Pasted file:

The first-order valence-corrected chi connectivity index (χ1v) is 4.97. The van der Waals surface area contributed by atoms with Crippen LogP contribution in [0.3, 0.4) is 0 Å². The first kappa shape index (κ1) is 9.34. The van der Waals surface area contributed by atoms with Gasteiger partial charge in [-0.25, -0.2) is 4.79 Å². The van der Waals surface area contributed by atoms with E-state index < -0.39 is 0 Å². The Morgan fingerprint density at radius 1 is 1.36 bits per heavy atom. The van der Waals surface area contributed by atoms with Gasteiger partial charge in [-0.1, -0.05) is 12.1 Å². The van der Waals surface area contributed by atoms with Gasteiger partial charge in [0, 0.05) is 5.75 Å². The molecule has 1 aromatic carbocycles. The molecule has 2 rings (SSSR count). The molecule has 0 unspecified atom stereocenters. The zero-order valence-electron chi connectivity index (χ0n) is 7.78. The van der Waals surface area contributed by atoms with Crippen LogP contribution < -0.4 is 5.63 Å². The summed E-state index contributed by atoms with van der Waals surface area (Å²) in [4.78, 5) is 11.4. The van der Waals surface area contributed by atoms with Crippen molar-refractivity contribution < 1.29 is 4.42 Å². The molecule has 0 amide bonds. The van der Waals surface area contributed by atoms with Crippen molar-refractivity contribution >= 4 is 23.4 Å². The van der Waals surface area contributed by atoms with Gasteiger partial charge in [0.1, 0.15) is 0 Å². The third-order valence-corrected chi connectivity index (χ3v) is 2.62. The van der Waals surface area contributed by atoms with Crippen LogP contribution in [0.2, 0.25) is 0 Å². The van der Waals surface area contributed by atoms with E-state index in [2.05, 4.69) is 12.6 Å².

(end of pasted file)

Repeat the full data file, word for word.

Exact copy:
The first-order valence-corrected chi connectivity index (χ1v) is 4.97. The van der Waals surface area contributed by atoms with Crippen LogP contribution in [0.3, 0.4) is 0 Å². The first kappa shape index (κ1) is 9.34. The van der Waals surface area contributed by atoms with Gasteiger partial charge in [-0.25, -0.2) is 4.79 Å². The van der Waals surface area contributed by atoms with E-state index < -0.39 is 0 Å². The Morgan fingerprint density at radius 1 is 1.36 bits per heavy atom. The van der Waals surface area contributed by atoms with Gasteiger partial charge in [-0.1, -0.05) is 12.1 Å². The van der Waals surface area contributed by atoms with Gasteiger partial charge in [0, 0.05) is 5.75 Å². The molecule has 1 aromatic carbocycles. The molecule has 2 rings (SSSR count). The molecule has 0 unspecified atom stereocenters. The zero-order valence-electron chi connectivity index (χ0n) is 7.78. The van der Waals surface area contributed by atoms with Crippen LogP contribution < -0.4 is 5.63 Å². The summed E-state index contributed by atoms with van der Waals surface area (Å²) in [4.78, 5) is 11.4. The van der Waals surface area contributed by atoms with Crippen molar-refractivity contribution < 1.29 is 4.42 Å². The molecule has 0 amide bonds. The van der Waals surface area contributed by atoms with Crippen molar-refractivity contribution >= 4 is 23.4 Å². The van der Waals surface area contributed by atoms with Gasteiger partial charge in [0.1, 0.15) is 0 Å². The third-order valence-corrected chi connectivity index (χ3v) is 2.62. The van der Waals surface area contributed by atoms with Crippen LogP contribution in [0.2, 0.25) is 0 Å². The van der Waals surface area contributed by atoms with E-state index in [2.05, 4.69) is 12.6 Å².